Ever since the United States Supreme Court heard arguments about Obamacare’s constitutionality in late March, speculation has been rife that the Justices will strike down the individual mandate. The predictions rest on a single assertion: That individuals have never before been required, under the authority of the Commerce Clause, to purchase a product or service from a private party. In other words, that there is no precedent for a “purchase mandate.” The assertion is inaccurate.
Tom Goldstein is a partner at Akin Gump Strauss Hauer & Feld, and lecturer at Stanford and Harvard Law Schools. He is the founder of SCOTUSblog. A version of this piece was originally posted there on April 18, 2010. Supreme Court retirements inevitably produce much more coverage of process than substance. The press is dominated by political rather than legal reporters. Politics is also more familiar and therefore more accessible to the public than are court decisions. The irony is that this attention to process is not very meaningful—at least at this stage, when there is no nominee.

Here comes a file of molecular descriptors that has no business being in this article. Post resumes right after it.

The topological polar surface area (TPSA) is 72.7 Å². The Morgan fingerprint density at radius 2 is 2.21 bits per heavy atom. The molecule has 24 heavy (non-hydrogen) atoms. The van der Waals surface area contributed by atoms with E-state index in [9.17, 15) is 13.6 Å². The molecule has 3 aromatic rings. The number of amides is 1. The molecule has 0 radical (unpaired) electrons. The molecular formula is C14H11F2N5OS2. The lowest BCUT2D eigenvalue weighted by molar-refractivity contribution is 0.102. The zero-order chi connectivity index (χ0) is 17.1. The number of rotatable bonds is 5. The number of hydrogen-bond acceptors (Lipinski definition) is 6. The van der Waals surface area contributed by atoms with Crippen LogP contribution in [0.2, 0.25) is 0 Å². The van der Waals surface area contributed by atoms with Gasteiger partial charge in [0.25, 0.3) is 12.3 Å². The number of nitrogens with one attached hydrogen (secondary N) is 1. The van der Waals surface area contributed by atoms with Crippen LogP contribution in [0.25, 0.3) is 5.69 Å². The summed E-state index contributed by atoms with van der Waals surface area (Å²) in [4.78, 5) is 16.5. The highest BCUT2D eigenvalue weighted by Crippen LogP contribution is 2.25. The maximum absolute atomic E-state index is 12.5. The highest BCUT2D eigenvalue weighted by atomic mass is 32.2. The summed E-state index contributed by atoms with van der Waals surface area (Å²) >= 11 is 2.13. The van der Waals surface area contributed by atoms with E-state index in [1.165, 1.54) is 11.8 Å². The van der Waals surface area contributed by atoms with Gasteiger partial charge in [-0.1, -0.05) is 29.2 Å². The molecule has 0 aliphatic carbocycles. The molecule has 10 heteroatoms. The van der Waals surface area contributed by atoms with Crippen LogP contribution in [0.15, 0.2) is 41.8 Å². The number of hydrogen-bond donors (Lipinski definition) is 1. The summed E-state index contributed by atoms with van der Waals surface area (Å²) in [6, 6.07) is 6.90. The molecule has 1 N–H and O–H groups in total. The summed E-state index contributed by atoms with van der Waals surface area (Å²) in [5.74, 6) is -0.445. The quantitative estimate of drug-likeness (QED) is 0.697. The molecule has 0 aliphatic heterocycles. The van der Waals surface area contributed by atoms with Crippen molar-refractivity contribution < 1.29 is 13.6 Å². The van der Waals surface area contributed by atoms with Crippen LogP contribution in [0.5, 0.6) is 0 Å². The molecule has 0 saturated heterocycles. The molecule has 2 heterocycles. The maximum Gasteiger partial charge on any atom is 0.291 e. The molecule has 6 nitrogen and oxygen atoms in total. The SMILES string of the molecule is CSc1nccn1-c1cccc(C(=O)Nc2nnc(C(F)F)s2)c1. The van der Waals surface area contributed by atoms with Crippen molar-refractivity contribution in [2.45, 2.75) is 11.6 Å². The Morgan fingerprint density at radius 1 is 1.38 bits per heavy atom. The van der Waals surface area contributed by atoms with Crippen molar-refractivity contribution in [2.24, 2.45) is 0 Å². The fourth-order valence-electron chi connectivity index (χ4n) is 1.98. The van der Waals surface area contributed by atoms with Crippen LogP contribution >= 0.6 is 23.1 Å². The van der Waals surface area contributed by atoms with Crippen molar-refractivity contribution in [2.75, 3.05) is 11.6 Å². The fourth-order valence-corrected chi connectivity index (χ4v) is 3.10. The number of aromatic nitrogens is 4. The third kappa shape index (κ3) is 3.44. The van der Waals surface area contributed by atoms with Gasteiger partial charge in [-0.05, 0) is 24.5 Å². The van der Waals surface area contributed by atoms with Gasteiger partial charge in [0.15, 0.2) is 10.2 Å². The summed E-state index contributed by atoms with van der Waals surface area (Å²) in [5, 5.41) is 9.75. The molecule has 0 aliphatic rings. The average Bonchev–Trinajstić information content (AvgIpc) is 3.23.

Ramesh Ponnuru unpacks his controversial description of Sotomayor as "Obama's Harriet Miers," explaining: What I'm suggesting is that both nominees were picked because they were women, because they were members of politically valued groups (evangelicals in Miers's case, Hispanics in Sotomayor's), and because they were considered politically reliable by the people who picked them. Neither was picked based on her impressive legal mind, although the pickers in each case doubtless believed that the nominee exceeded some threshold level of competence.